Planting, with a Helping Hen

sayle mar25 holyritual post.jpg

Photo by Carol Ann Sayle


Six degrees colder and the dew would have been frost. Had it been, the next few mornings would likely be frosty too, and today would not have been a good day to begin planting 1,400 heirloom tomato plants. Tomatoes, as you know, like heat, not ice.

But the beads of moisture glowing in the cool dawn light were mere footnotes to the rain, a true gift of the gods that had anointed the soil last week. The beds, enriched by compost and fertilizer, and protected by straw mulch, became mellow...and ready.

It was Tootie J. Tootums' duty to be "spot-on" if we discovered a cut worm or a stem-chewing June bug larva and to eat it.

Everything was in place for the almost holy ritual of tucking in the infant tomato plants. I worked with the cowboys, Steven and John, and Don Lupe, our chief planter, in unison and alone. We pulled back the straw, dug receptacle holes in the moist soil, and inserted the investment plants. The plants that by early June, if all goes well, will yield a payoff in, yes, money, but most importantly in rich, juice-dripping flavor and over-the-top nutrition that will suit the finickiest of tomato aficionados.

Tootie J. Tootums, head hen of the Hen House, accompanied us in the patch of straw-covered raised beds. It was her duty to be "spot-on" if we discovered a cut worm or a June bug larva and to eat it. It was my duty to supervise her, to keep her strong toes from dislodging the sacred plants. Oh, of course she found earthworms too, but because they are so plentiful in such a nourishing environment, we didn't restrict her to just the stem-chewing worms. And, soon, satisfied, she retreated to the dry dust of the barn for her morning bath.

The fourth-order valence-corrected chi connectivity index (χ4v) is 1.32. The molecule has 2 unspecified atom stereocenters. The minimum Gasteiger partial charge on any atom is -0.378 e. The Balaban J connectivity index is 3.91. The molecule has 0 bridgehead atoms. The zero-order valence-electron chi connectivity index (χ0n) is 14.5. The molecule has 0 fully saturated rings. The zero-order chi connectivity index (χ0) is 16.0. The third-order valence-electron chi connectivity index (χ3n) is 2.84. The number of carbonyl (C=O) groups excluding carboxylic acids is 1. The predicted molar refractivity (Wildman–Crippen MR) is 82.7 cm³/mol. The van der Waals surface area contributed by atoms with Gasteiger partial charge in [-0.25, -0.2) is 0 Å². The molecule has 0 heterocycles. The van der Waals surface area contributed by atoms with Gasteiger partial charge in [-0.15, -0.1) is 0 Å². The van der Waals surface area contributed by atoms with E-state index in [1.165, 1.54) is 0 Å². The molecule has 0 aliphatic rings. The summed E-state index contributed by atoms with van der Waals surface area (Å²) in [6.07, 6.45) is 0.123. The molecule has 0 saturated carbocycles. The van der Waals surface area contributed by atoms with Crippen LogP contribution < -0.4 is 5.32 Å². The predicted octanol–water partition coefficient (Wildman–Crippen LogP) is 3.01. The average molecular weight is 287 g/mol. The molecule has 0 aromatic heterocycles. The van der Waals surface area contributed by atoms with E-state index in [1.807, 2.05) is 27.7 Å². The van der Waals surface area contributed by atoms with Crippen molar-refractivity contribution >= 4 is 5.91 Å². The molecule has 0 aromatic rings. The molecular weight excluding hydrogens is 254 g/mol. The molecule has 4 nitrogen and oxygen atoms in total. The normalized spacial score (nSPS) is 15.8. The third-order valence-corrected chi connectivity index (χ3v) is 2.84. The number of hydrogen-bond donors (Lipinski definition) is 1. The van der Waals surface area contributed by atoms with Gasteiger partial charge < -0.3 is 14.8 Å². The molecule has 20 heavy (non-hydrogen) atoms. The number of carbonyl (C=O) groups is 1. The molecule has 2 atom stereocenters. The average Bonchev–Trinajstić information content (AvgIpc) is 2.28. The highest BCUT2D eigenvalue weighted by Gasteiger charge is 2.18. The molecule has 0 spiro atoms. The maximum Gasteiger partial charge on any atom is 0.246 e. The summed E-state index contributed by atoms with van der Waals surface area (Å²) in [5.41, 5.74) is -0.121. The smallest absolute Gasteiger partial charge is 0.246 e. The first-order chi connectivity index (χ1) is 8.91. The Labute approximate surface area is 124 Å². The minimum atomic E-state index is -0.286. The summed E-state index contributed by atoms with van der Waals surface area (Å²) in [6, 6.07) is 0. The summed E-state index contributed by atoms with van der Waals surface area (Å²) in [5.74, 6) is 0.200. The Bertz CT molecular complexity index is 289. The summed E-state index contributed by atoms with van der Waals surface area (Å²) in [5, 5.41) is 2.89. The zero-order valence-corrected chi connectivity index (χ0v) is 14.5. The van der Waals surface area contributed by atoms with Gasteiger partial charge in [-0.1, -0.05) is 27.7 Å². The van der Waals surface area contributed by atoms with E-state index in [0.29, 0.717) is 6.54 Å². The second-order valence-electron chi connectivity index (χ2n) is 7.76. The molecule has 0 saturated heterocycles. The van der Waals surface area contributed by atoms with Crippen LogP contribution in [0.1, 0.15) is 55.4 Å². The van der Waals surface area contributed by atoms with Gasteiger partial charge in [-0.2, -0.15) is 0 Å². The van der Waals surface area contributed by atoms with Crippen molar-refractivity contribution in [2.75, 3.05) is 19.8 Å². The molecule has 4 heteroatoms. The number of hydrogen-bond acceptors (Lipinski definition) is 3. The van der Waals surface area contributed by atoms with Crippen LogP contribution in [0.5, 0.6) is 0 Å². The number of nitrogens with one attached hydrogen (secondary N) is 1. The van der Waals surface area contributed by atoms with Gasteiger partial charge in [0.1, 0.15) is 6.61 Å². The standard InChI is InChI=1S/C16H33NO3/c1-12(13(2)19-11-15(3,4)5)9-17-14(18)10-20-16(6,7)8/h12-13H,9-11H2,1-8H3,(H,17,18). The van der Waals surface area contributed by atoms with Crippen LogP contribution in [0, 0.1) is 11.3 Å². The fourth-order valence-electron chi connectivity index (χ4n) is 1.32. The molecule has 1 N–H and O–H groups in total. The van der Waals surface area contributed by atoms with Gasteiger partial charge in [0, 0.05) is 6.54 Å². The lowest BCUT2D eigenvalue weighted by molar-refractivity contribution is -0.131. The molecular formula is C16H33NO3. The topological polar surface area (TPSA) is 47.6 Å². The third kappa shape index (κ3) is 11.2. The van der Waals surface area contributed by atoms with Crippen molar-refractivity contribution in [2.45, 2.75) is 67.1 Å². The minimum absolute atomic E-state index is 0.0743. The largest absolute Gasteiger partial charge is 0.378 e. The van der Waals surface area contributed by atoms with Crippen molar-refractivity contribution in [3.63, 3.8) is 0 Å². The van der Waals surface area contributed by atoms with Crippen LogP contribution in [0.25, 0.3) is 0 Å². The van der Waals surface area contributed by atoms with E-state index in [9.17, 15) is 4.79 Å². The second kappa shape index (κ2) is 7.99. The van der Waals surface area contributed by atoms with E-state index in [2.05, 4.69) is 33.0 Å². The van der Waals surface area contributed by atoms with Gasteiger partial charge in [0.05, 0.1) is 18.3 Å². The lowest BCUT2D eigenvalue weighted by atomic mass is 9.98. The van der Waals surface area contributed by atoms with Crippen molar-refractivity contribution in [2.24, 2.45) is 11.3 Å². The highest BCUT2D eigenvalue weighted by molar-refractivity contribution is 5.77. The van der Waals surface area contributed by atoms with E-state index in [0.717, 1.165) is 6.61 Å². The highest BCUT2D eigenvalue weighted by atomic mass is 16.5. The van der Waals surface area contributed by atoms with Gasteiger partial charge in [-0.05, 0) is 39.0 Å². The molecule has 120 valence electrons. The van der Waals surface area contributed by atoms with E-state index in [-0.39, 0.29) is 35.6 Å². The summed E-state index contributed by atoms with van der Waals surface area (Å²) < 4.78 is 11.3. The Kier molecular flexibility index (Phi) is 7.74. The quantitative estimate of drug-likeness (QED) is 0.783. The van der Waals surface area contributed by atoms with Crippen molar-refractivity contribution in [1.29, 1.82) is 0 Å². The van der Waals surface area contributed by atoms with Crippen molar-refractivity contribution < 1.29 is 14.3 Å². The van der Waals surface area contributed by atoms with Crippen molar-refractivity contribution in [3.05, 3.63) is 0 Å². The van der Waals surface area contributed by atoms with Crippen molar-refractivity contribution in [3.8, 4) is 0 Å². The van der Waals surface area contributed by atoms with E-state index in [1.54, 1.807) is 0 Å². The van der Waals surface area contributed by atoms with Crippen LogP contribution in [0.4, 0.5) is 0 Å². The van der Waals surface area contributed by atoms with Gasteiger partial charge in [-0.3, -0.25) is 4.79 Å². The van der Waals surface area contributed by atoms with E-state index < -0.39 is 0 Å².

And we continued on, for we have just begun.

Presented by

Carol Ann Sayle is co-founder and co-owner of Boggy Creek Farm, a five-acre urban, organic farm in Austin, Texas.

How to Cook Spaghetti Squash (and Why)

Cooking for yourself is one of the surest ways to eat well. Bestselling author Mark Bittman teaches James Hamblin the recipe that everyone is Googling.

Join the Discussion

After you comment, click Post. If you’re not already logged in you will be asked to log in or register.

blog comments powered by Disqus

Video

How to Cook Spaghetti Squash (and Why)

Cooking for yourself is one of the surest ways to eat well.

Video

Before Tinder, a Tree

Looking for your soulmate? Write a letter to the "Bridegroom's Oak" in Germany.

Video

The Health Benefits of Going Outside

People spend too much time indoors. One solution: ecotherapy.

Video

Where High Tech Meets the 1950s

Why did Green Bank, West Virginia, ban wireless signals? For science.

Video

Yes, Quidditch Is Real

How J.K. Rowling's magical sport spread from Hogwarts to college campuses

Video

Would You Live in a Treehouse?

A treehouse can be an ideal office space, vacation rental, and way of reconnecting with your youth.

More in Health

From This Author

Just In